North surrenders G.I. remains
The repatriation marked the second tangible follow-up to the landmark summit between U.S. President Donald Trump and North Korean leader Kim Jong-un last month, after recent satellite images showed the regime dismantling key parts of a missile engine testing site Trump said Kim promised to tear down.
In the joint statement signed by the leaders on June 12 in Singapore, the United States and North Korea agreed to commit to recover remains of prisoners of war (POW) and soldiers missing in action (MIA), including the immediate repatriation of those already identified.
The return of American remains from North Korea, the first since 2007, coincided with the 65th anniversary of the armistice that ended the Korean War.
A Boeing C-17 Globemaster III from the U.S. Air Force departed Osan Air Base at around 5:55 a.m. for Wonsan in Kangwon Province, just north of the inter-Korean border facing the East Sea, to bring back the remains, returning to Osan at around 11 a.m.
The aircraft was accompanied by service members from the United Nations Command Korea and technical experts from the U.S. Defense POW/MIA Accounting Agency, according to a statement from the White House.
It is not clear how many soldiers the remains represent. From 1990 to 2005, the North returned 437 caskets of remains, of which 334 people were identified by the U.S. Defense POW/MIA Accounting Agency.
The United Nations Command (UNC) said in a press release that the UNC and U.S. Forces Korea Commander Gen. Vincent K. Brooks was expected to host a full honors ceremony next Wednesday at Osan Air Base. Immediately following that ceremony, the remains will be flown to Hawaii for further processing under the U.S. Defense POW/MIA Accounting Agency, where technical experts will try to make matches on them.
“It was a successful mission following extensive coordination,” said Brooks. “Now, we will prepare to honor our fallen before they continue on their journey home.”
Shortly before the cargo plane left the North with the remains, Trump expressed gratitude to Kim tweeting: “The Remains of American Servicemen will soon be leaving North Korea and heading to the United States! After so many years, this will be a great moment for so many families. Thank you to Kim Jong Un.”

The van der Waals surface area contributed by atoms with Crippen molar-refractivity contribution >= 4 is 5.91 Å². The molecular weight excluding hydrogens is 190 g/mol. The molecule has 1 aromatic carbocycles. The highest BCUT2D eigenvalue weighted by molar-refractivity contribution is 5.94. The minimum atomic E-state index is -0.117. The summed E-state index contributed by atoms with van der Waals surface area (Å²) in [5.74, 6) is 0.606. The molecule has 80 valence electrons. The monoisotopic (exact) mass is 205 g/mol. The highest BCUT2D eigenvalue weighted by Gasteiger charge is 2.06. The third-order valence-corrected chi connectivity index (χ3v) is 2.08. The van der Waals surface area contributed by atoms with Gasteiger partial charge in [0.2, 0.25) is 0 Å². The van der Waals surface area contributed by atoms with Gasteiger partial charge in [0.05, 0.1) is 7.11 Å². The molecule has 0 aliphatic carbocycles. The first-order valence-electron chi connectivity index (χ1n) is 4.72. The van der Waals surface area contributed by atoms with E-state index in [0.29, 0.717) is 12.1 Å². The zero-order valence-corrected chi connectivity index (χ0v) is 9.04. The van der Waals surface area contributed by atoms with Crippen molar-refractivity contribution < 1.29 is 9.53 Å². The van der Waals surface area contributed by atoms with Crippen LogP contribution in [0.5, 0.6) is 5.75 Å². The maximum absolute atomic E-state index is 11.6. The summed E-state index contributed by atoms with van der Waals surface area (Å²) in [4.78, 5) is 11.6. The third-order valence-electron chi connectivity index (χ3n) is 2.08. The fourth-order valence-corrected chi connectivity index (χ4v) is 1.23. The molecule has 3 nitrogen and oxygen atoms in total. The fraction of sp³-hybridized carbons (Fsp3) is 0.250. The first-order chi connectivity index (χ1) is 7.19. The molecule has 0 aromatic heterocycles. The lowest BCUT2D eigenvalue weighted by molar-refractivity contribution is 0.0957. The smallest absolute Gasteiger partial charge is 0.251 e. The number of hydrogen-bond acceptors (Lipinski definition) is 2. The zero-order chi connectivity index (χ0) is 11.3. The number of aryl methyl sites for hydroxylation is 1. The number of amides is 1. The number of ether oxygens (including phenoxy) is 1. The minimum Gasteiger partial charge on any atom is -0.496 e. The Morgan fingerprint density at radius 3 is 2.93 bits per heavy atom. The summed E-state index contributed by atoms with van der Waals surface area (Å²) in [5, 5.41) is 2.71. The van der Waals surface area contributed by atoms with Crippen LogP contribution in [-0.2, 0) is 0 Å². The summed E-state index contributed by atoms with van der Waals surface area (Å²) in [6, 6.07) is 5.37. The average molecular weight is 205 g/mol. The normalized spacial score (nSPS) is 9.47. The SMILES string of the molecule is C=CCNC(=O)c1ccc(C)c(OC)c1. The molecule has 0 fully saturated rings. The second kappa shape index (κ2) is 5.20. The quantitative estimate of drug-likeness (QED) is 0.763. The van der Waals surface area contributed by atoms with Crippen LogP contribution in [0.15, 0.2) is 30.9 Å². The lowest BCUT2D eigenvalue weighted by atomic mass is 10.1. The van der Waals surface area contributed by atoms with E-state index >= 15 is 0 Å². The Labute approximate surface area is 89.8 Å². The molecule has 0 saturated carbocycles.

The Office of the Press Secretary in the White House said in a statement that Washington was “encouraged by North Korea’s actions and the momentum for positive change.
“Today’s actions represent a significant first step to recommence the repatriation of remains from North Korea,” said the White House, “and to resume field operations in North Korea to search for the estimated 5,300 Americans who have not yet returned home.”
North Korean media made no mention of the repatriation as of press time Friday.
South Korea’s Ministry of Foreign Affairs said in a statement that it “strongly welcomed” North Korea’s “humanitarian” gesture of returning the remains, adding that it was a “significant step forward” in building trust between the United States and North Korea. The ministry continued it would also cooperate with the North to return the remains of South Korean soldiers killed in the Korean War.
Pyongyang’s return of the remains came as dialogue between North Korea and the United States fell into gridlock as the country has refused to comply with complete denuclearization and instead has been pressing Seoul and Washington to declare a formal end to the Korean War, which it sees as a security guarantee.
BY LEE SUNG-EUN [firstname.lastname@example.org]